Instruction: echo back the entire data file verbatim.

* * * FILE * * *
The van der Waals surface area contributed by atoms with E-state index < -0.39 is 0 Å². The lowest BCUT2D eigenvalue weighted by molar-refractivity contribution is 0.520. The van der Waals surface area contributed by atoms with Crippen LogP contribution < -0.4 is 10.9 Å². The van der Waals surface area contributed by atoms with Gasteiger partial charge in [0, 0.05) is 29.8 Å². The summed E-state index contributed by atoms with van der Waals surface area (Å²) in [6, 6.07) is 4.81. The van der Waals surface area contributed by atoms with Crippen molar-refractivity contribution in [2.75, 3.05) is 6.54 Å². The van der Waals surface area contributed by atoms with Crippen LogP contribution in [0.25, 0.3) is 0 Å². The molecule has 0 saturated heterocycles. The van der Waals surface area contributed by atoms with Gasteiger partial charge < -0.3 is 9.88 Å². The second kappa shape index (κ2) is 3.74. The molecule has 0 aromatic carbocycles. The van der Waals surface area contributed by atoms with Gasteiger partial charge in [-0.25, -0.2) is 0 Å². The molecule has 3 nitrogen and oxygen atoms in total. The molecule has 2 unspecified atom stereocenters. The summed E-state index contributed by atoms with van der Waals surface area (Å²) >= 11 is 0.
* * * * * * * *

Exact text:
The van der Waals surface area contributed by atoms with E-state index < -0.39 is 0 Å². The lowest BCUT2D eigenvalue weighted by molar-refractivity contribution is 0.520. The van der Waals surface area contributed by atoms with Crippen LogP contribution < -0.4 is 10.9 Å². The van der Waals surface area contributed by atoms with Gasteiger partial charge in [0, 0.05) is 29.8 Å². The summed E-state index contributed by atoms with van der Waals surface area (Å²) in [6, 6.07) is 4.81. The van der Waals surface area contributed by atoms with Crippen molar-refractivity contribution in [2.75, 3.05) is 6.54 Å². The van der Waals surface area contributed by atoms with Crippen LogP contribution in [0.25, 0.3) is 0 Å². The molecule has 0 saturated heterocycles. The van der Waals surface area contributed by atoms with Gasteiger partial charge < -0.3 is 9.88 Å². The second kappa shape index (κ2) is 3.74. The molecule has 0 aromatic carbocycles. The van der Waals surface area contributed by atoms with Gasteiger partial charge in [-0.25, -0.2) is 0 Å². The molecule has 3 nitrogen and oxygen atoms in total. The molecule has 2 unspecified atom stereocenters. The summed E-state index contributed by atoms with van der Waals surface area (Å²) >= 11 is 0.